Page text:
Nutritional traits of riverine eucalypts across lowland catchments in southeastern Australia
journal contributionposted on 10.02.2022, 00:48 authored by Denise FernandoDenise Fernando, F Dyer, S Gehrig, S Capon, AE Fernando, A George, Cherie CampbellCherie Campbell, A Tschierschke, G Palmer, M Davies, AS Kinsela, RN Collins, M Nolan, T Doody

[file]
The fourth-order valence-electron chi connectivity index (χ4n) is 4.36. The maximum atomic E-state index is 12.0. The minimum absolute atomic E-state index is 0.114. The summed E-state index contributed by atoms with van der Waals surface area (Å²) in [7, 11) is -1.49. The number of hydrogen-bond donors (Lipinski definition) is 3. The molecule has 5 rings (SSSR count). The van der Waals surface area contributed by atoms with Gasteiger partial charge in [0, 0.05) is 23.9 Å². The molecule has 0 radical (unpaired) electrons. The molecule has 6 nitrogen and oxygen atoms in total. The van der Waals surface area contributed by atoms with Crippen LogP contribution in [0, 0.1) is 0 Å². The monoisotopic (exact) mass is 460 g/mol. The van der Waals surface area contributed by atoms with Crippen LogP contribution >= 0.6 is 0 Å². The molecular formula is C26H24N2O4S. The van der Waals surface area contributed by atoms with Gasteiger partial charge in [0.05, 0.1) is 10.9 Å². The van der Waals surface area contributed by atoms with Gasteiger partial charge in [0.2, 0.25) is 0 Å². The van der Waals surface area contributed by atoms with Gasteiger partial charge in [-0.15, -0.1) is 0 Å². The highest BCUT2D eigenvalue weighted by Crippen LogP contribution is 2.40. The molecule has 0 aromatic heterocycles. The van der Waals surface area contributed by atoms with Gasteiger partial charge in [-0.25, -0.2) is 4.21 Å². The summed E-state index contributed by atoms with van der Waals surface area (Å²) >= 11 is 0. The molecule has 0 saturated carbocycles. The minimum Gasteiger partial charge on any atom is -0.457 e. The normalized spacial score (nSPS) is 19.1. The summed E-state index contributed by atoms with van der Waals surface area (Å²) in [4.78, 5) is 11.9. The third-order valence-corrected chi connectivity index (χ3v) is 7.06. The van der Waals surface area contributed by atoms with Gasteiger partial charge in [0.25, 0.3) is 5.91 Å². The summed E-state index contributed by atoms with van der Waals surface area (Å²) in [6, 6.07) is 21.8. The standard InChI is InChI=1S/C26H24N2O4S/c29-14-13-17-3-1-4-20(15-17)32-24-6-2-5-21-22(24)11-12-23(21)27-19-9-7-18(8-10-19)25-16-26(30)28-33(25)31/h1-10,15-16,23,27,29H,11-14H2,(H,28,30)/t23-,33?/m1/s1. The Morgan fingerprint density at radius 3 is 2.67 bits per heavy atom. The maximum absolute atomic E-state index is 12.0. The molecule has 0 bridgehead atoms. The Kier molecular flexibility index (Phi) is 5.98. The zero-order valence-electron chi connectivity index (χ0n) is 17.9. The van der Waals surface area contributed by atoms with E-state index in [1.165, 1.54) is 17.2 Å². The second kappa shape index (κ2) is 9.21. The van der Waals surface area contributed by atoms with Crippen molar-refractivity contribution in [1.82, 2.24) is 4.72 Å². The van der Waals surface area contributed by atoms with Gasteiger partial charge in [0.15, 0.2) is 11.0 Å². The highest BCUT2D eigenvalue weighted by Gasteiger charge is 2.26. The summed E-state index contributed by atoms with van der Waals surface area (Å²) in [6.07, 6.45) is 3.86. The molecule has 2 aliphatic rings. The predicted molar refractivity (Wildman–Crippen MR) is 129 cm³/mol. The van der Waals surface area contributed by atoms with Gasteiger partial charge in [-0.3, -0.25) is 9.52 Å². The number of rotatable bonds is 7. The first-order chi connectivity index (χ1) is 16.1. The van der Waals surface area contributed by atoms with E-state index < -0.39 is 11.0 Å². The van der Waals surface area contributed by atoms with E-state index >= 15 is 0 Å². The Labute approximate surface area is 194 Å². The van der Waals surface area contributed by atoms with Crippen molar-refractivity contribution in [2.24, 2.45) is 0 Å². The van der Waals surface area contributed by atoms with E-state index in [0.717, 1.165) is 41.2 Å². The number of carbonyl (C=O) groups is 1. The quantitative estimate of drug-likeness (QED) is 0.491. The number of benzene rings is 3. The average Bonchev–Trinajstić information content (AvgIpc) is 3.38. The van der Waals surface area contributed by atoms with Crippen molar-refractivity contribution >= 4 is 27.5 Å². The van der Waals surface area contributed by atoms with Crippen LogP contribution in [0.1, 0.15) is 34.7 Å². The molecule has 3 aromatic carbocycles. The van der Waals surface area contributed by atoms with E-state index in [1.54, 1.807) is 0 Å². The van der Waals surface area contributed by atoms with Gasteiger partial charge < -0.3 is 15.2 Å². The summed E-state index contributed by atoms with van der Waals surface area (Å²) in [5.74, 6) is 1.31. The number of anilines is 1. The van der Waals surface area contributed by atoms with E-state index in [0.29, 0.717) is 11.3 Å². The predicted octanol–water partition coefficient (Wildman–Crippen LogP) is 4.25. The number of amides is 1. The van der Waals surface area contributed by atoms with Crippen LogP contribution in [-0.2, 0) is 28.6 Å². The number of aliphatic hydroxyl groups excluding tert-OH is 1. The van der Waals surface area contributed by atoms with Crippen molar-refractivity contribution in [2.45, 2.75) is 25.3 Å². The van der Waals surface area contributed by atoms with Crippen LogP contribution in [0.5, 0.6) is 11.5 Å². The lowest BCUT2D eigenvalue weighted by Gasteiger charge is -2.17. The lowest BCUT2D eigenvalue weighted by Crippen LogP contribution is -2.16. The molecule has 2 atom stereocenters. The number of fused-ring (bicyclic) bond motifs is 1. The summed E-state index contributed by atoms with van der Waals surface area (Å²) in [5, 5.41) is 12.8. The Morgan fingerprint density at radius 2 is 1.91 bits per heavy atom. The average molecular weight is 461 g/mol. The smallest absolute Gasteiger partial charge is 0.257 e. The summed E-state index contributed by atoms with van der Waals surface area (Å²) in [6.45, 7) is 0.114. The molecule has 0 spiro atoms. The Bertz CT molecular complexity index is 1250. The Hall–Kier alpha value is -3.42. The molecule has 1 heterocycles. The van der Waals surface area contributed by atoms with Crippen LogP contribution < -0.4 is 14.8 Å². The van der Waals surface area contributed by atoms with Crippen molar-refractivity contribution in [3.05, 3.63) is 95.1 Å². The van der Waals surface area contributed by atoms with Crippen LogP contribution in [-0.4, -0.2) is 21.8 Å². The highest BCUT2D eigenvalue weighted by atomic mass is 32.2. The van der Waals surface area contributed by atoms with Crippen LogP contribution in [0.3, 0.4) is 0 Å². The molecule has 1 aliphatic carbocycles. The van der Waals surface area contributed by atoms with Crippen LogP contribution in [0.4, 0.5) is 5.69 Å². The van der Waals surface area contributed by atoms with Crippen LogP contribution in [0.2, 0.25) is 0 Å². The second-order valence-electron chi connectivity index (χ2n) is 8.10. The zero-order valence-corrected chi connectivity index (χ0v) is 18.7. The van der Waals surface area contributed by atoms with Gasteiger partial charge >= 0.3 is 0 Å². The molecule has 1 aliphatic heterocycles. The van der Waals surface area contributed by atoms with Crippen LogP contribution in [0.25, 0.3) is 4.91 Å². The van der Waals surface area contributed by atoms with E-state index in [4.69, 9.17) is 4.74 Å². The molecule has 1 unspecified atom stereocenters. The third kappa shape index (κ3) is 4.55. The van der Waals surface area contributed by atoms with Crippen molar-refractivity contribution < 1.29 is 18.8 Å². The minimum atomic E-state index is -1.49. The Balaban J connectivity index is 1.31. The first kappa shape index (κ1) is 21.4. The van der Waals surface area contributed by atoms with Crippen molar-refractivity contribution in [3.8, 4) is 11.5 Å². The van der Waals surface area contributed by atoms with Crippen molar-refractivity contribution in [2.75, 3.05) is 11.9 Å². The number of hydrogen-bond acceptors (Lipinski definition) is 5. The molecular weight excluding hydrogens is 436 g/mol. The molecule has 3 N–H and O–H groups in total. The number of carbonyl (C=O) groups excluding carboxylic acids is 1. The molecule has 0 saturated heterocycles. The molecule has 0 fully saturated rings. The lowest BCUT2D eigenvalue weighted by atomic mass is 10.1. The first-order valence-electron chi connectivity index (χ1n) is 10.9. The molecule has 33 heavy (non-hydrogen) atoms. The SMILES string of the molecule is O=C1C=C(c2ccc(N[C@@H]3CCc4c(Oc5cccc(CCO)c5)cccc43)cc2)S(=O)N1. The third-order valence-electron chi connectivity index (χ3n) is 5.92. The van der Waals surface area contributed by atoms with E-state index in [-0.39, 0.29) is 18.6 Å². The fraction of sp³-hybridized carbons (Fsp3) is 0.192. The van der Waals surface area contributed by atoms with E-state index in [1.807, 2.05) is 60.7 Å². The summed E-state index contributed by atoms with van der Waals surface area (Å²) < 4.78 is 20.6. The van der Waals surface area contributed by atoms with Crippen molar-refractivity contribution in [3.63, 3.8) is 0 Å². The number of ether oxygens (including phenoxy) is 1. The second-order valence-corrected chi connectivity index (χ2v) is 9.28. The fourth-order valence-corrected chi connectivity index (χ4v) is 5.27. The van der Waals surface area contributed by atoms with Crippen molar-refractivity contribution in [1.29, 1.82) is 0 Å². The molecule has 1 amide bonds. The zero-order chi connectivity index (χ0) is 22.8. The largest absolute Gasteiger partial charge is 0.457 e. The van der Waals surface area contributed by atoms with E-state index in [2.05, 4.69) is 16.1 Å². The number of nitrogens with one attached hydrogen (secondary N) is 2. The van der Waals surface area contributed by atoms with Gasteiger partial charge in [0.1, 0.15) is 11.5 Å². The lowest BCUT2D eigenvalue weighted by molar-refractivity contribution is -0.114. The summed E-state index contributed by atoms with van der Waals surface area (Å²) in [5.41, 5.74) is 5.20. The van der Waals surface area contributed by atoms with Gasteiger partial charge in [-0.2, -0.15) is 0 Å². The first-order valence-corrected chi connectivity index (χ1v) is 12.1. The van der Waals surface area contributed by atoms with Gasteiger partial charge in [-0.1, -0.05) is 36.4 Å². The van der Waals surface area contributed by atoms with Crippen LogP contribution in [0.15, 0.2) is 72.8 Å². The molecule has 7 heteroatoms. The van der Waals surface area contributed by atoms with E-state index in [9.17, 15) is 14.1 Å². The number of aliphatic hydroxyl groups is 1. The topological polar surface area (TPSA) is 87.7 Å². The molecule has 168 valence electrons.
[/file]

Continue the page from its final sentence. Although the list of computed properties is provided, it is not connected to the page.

Eucalyptus (Myrtaceae) trees are ubiquitous in riparian-floodplain zones of Australia's south-eastern river catchments, where natural ecosystems continue to be affected. In the Murray-Darling Basin (MDB), provision of environmental flows to mitigate tree decline is informed by past field studies. However, broadscale empirical field data on tree nutrition and response to external changes remain scarce. This is the first study to gather soil and plant data across a large area of catchment lowlands to generate a low-resolution regional snapshot of tree nutrition and soil chemistry. Leaves and soils were sampled across and adjacent to the MDB; from and beneath mature trees of three key riverine eucalypts, Eucalyptus largiflorens, E. camaldulensis, and E. coolabah. Foliar sodium concentrations ranged from ∼500 mg kg-1 for E. coolabah up to ∼4500 mg kg-1 for E. largiflorens, with highest values at the River Murray sites. The results suggest E. largiflorens is highly salt tolerant by foliage accumulation given all trees sampled were in good condition. Further research into these species is needed to determine toxicity thresholds for elements such as sodium to aid early diagnosis of potential tree stress, which could provide an additional line of evidence for when environmental water is required to mitigate decline.